Interview: Boy George
Your forthcoming UK tour is the first in a very long while, isn’t it?
Yes, the Culture Club reunion tour [in 1998] was the last time. I’ve done shows here and there, but things really started again last year, with a few London shows. They were really just to get the feeling again, as I feel this is a good time to go out and play.
Is the show mostly going to be old material, or will it be a mixture of old and new?
It’s not a nostalgia show. It’s not like the Here and Now tour: it’s more like there and now. (Laughs) But I always include my hits in my shows – always. I’ve never, ever toured without doing at least some of those songs, because they’re important. When I go and see someone like David Bowie, I always want to hear things I know. I know what it’s like to be in the audience. So it’s not going to be a self-indulgent, tortuous show. It’s going to be a good show.
Are you going to be faithful to the originals, or do you like mucking around with them?
We’re doing a slightly different version of Church of the Poison Mind, which is a bit more heavy metal. It’s not that different to the original; the bass is just a bit more rattly. We do play around with some of the songs, but we always stick to the melody. It won’t be that weird!
I like the title of the tour: Songs That Make You Dance And Cry. A lot of my favourite music makes me dance and cry – hopefully at the same time.
I just think that I work in those two fields. Either I’m being quite melancholy, with things like Generations of Love, or quite joyous, with things like Bow Down Mister.
Going back to the Culture Club days: a lot of the lyrics from that period dealt with your relationship with Jon Moss, but how aware was Jon at the time that the songs were about him? Karma Chameleon is quite a bitchy song, for instance.
Oh, he knew! (Laughs) I used to talk to him about it all the time. He was very aware. Some of those songs were also quite avant-garde and ambiguous, although they got more direct later on. A lot of people have asked me “What’s a karma chameleon?”, but obviously I’ve explained it over the years, so people know more about it now. But there were lots of songs that were very loving as well!
Well, I didn’t get the significance of “you come and go” for about fifteen years; we can be a bit slow. (Laughter) So how did you feel when Culture Club attempted to plan a second reunion tour with a different singer?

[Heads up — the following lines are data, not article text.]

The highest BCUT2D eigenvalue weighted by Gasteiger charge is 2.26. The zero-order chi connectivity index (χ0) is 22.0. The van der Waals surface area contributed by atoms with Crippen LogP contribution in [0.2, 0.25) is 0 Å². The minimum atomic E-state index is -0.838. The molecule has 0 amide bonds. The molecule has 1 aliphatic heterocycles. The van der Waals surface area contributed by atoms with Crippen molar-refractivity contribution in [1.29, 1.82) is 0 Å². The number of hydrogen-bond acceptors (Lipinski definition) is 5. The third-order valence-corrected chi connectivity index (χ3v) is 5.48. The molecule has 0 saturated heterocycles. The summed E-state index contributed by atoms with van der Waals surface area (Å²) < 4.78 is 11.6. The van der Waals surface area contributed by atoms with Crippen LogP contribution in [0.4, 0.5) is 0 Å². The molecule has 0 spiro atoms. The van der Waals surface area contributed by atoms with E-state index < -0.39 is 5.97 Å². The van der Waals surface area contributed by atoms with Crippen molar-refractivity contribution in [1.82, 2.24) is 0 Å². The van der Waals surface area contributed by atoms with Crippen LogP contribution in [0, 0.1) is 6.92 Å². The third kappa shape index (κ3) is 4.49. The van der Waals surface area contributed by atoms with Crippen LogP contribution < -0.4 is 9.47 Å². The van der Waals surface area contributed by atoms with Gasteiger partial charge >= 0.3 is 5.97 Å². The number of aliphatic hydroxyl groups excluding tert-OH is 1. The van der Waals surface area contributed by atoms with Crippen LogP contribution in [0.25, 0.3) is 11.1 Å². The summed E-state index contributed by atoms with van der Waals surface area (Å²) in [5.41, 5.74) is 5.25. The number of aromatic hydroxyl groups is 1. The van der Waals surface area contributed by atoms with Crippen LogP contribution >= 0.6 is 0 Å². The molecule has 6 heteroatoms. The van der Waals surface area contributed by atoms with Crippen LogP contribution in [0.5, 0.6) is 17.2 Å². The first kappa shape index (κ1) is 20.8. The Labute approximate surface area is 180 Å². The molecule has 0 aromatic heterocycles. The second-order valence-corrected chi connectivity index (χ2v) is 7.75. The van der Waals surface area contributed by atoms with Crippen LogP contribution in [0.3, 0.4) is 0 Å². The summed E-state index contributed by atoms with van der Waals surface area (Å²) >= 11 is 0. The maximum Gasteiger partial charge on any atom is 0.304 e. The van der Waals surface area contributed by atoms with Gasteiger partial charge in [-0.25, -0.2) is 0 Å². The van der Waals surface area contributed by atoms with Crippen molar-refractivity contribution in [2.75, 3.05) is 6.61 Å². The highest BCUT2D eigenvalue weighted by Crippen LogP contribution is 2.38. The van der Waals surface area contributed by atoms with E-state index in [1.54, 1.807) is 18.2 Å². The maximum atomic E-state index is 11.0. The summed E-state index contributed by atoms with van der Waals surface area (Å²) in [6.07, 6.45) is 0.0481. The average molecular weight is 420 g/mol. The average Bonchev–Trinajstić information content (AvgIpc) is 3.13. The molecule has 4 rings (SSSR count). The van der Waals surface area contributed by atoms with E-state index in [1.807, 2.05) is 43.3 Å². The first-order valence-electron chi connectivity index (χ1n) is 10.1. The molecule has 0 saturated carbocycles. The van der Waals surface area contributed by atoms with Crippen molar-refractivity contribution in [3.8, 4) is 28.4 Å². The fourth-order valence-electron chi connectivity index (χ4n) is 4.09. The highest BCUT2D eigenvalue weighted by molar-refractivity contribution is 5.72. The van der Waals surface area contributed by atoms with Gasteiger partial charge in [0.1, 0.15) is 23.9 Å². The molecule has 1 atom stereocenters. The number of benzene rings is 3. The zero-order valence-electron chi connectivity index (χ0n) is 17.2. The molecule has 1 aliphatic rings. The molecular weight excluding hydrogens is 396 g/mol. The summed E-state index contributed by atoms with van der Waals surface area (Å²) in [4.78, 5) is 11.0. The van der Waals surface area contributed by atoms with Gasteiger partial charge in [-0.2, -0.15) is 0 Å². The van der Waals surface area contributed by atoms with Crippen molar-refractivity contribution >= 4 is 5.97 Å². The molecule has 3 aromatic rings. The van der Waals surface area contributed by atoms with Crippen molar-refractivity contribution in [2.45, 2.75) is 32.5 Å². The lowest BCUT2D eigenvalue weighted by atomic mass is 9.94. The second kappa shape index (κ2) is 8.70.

I was kind of annoyed, actually. I thought it was really cheeky. If I’d have done the same thing, they’d have sued me. It just proved to me once again that my motivation was entirely different to theirs. Because my thing is not about career; it’s about creating things that I care about.
At the moment, we seem to be stuck in the middle of an Eighties revival that won’t go away, and Eighties music has influenced an awful lot of 21st century pop.
One of the interesting things about the Eighties is that at the time, no one liked it. Everyone hated the Eighties! We were universally slagged, in every way. We were just vacuous people with big hairdos, destroying the ozone layer. There was nothing worthwhile about any of us: we were called Thatcher’s children. Whereas in actual fact, Culture Club were really a follow-on from punk. I’d been an original punk; that’s where I came from. So it’s interesting that now, people are dealing with this kind of pop revisionism, and saying: oh yeah, it wasn’t so bad. Because things are so formulaic now. A lot of the TV talent shows, that have now saturated the pop scene, used to be seen more as Saturday night “variety” shows.
Well, we’ve always had winners of talent shows making the charts…
Yeah, like Opportunity Knocks – but those people weren’t pop stars. Sometimes they were, but there was a separation. But now you’ve got “variety”, and you’ve got Amy Winehouse, and that’s it! That’s the only hope at the moment! (Laughs)
Amy Winehouse is our only hope?
She’s the person who has totally inspired me to get back on the road. When I hear the music, it makes me feel something. It makes me sad; it makes me emotional. A lot of the music that we’ve been hearing in the last few years has been so bitchy – “I’m gonna steal your boyfriend; don’t you wish your girlfriend was hot like me” – and it’s not personal. It’s clever, it’s witty, it’s designed for radio – but there’s no feeling in it.
It’s not about human relationships as they really are. It’s a commercialised version.
Exactly. And one of the complicated things about Amy is that on the one hand, she’s got all her problems, and people want to condemn her for that, but on the other hand she’s a fucking genius! (Laughs) What can you do? It puts everyone in a really difficult situation. You can’t write her off, because she’s incredible. At the end of the day, she’s expressing what a lot of us can’t express – and that’s the sign of a great singer. If you hear a song on the radio like Love Is A Losing Game or You Know I’m No Good, and it touches your heart, you know that she’s doing something right.